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P035a


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Long-term long-terms: Integrated Approaches to Indigenous Knowledge, Conservation and Biocultural Heritage 
Convenors:
Paul Lane (University of Cambridge)
Waktole Tiki (Tetra Tech ARD)
Tanja Hoffmann (University of Saskatchewan)
Roma Leon (qićey Katzie First Nation)
Mike Leon (qićey Katzie First Nation)
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Chairs:
Paul Lane (University of Cambridge)
Tanja Hoffmann (University of Saskatchewan)
Format:
Panel
Sessions:
Thursday 28 October, 13:00-14:30

Short Abstract:

This panel explores the importance of deep time perspectives for moving conservation practice, policy and philosophy beyond the integration of Indigenous Knowledge into Western adaptive management regimes, to those guided by Indigenous and other non-Western, place based and relational ontologies.

Long Abstract

This panel explores the importance of deep time perspectives for moving conservation practice, policy, and philosophy beyond the integration of Indigenous Knowledge (IK) or Traditional Ecological Knowledge (TEK) into Western adaptive management regimes, toward those guided by Indigenous and other non-Western, place based and relational ontologies. Specifically, the aim of this panel is to explore through case studies drawn from different geographical and cultural settings how contemporary application of Indigenous, bio-cultural heritage management practices and the ancient customary laws that govern them challenge Western, science-based concepts of what it means to 'conserve', 'protect', and 'manage'. The panel also aims to explore the non-Western conceptualisations of aspects of the obverse of these, such as 'collapse', 'ruination' and 'mismanagement'. Mirroring Indigenous scholarly discourse from around the world, we propose that preservation of the world's remaining biodiversity may well depend upon broad adoption of Indigenous, relational, and place-based management regimes and attendant customary laws. To explore the practical implications of this assertion, we invite submissions from anthropologists, archaeologists, ecological scientists, and cognate fields such as wildlife and landscape conservation, especially those who self-identify as Indigenous, aimed at discussing how understanding of the creation and practice of later Holocene-era management regimes and related deep-time perspectives can inform contemporary conservation practice in different settings.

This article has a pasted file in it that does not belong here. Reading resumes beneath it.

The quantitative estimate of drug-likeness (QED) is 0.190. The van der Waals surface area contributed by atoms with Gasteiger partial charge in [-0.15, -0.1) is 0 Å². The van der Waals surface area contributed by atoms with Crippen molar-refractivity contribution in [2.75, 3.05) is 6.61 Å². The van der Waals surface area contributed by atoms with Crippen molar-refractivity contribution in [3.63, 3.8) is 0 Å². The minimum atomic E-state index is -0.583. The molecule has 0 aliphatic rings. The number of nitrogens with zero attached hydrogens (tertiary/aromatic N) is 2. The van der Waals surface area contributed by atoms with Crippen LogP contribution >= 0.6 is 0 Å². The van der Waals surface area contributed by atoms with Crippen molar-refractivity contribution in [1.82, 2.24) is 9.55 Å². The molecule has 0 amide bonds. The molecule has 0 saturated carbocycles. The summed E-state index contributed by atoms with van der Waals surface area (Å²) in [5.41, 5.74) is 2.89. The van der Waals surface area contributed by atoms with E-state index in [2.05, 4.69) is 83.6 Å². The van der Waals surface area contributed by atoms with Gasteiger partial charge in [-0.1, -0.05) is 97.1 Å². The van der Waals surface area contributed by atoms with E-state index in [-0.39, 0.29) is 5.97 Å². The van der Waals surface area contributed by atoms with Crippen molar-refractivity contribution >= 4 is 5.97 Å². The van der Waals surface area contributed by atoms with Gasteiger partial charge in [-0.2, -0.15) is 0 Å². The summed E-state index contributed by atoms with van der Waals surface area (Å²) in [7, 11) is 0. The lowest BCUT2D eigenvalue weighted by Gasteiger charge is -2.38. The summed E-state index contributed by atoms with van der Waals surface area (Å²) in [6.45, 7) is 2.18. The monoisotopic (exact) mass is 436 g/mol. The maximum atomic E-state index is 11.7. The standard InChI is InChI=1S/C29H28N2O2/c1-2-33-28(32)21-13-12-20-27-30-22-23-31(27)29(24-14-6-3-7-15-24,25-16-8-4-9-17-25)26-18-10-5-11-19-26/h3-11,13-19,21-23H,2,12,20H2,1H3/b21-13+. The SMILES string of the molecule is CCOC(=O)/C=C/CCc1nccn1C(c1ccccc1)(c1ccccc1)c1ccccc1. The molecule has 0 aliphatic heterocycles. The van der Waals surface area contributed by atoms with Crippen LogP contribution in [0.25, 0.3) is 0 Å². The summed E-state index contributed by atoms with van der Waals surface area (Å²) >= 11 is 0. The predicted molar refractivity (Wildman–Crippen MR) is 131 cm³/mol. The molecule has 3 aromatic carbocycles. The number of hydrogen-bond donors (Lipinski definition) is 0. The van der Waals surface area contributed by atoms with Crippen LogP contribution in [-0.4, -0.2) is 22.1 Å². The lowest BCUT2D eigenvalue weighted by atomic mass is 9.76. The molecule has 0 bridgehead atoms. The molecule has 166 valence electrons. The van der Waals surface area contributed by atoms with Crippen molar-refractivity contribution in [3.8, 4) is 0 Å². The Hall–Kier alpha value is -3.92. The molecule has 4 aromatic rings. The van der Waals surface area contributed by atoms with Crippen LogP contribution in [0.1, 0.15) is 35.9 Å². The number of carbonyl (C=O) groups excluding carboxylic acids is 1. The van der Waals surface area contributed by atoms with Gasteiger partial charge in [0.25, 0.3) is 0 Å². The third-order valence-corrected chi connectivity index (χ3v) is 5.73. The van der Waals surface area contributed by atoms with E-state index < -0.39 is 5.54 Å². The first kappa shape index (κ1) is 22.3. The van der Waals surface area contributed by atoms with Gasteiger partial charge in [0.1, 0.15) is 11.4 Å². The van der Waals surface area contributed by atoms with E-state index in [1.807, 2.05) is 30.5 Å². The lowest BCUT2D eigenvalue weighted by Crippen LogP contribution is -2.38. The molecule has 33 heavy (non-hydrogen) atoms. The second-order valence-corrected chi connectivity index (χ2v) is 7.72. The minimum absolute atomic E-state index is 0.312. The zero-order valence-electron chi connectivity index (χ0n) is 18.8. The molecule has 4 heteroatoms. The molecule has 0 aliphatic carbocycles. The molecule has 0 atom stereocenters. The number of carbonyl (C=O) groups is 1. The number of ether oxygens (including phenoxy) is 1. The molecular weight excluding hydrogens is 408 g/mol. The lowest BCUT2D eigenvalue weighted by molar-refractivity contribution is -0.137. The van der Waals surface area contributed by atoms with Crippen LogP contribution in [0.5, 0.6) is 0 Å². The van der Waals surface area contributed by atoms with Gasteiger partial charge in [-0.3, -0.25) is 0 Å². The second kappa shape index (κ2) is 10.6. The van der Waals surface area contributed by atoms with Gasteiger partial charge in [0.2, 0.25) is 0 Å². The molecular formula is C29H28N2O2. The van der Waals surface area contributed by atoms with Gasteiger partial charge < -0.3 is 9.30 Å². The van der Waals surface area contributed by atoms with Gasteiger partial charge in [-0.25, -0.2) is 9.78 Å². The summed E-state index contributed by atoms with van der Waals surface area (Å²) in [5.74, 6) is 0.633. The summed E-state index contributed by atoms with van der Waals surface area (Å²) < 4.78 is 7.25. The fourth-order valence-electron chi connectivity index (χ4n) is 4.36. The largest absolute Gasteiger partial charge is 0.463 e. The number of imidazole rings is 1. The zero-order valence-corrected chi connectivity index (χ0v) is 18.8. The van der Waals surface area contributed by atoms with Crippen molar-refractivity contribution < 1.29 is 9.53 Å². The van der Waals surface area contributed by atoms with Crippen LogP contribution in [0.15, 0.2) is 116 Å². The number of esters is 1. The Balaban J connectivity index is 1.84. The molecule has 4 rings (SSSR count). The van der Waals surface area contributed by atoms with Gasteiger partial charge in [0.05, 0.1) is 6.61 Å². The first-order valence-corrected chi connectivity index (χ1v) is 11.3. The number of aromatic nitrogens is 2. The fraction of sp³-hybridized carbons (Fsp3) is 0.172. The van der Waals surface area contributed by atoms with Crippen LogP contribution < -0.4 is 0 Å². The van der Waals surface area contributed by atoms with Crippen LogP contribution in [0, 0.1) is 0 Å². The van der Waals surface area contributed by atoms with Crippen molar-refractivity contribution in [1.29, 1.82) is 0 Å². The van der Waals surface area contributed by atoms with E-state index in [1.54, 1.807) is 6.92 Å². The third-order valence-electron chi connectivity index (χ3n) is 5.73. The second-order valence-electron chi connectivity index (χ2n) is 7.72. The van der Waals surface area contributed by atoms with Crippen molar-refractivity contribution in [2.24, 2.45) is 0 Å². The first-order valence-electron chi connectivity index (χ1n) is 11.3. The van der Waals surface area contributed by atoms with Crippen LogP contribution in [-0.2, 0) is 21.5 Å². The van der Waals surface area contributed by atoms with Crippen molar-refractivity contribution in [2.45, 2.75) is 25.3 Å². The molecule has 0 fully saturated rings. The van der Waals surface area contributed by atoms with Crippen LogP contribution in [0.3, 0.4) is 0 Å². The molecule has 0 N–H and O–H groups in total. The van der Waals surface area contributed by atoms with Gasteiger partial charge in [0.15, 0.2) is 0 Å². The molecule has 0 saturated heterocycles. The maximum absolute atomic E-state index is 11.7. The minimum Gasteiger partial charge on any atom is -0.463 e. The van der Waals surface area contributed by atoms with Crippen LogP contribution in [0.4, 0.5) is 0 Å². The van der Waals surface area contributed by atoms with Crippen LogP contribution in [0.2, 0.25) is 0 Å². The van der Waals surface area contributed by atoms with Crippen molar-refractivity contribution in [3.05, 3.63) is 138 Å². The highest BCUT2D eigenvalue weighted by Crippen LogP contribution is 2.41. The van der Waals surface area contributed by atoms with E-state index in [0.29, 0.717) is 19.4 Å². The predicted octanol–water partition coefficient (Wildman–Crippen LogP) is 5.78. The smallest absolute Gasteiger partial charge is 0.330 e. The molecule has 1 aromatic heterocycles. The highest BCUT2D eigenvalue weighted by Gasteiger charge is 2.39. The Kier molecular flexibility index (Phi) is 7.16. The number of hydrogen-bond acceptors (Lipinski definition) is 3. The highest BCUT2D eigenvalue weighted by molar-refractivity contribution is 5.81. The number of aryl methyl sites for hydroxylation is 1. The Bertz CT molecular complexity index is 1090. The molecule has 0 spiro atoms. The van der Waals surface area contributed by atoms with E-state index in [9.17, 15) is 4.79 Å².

Accepted papers:

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